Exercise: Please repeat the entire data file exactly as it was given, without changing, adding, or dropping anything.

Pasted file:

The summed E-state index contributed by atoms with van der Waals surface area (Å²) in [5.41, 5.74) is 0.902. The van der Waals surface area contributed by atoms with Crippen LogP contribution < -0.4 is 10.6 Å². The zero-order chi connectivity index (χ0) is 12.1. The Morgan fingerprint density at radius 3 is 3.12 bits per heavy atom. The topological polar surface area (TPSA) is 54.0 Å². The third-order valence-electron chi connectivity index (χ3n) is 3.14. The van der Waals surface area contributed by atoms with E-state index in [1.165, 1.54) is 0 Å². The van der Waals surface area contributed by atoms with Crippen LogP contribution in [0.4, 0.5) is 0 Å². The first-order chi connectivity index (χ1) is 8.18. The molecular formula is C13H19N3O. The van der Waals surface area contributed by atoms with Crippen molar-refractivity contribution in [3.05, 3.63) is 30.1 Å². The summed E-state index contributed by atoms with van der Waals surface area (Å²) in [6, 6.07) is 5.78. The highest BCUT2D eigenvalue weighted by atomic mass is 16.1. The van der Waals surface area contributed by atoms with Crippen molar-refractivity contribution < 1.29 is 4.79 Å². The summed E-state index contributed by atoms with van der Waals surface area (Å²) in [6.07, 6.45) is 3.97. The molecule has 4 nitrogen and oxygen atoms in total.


The summed E-state index contributed by atoms with van der Waals surface area (Å²) in [5.41, 5.74) is 0.902. The van der Waals surface area contributed by atoms with Crippen LogP contribution < -0.4 is 10.6 Å². The zero-order chi connectivity index (χ0) is 12.1. The Morgan fingerprint density at radius 3 is 3.12 bits per heavy atom. The topological polar surface area (TPSA) is 54.0 Å². The third-order valence-electron chi connectivity index (χ3n) is 3.14. The van der Waals surface area contributed by atoms with E-state index in [1.165, 1.54) is 0 Å². The van der Waals surface area contributed by atoms with Crippen LogP contribution in [0.4, 0.5) is 0 Å². The first-order chi connectivity index (χ1) is 8.18. The molecular formula is C13H19N3O. The van der Waals surface area contributed by atoms with Crippen molar-refractivity contribution in [3.05, 3.63) is 30.1 Å². The summed E-state index contributed by atoms with van der Waals surface area (Å²) in [6, 6.07) is 5.78. The highest BCUT2D eigenvalue weighted by atomic mass is 16.1. The van der Waals surface area contributed by atoms with Crippen molar-refractivity contribution < 1.29 is 4.79 Å². The summed E-state index contributed by atoms with van der Waals surface area (Å²) in [6.07, 6.45) is 3.97. The molecule has 4 nitrogen and oxygen atoms in total.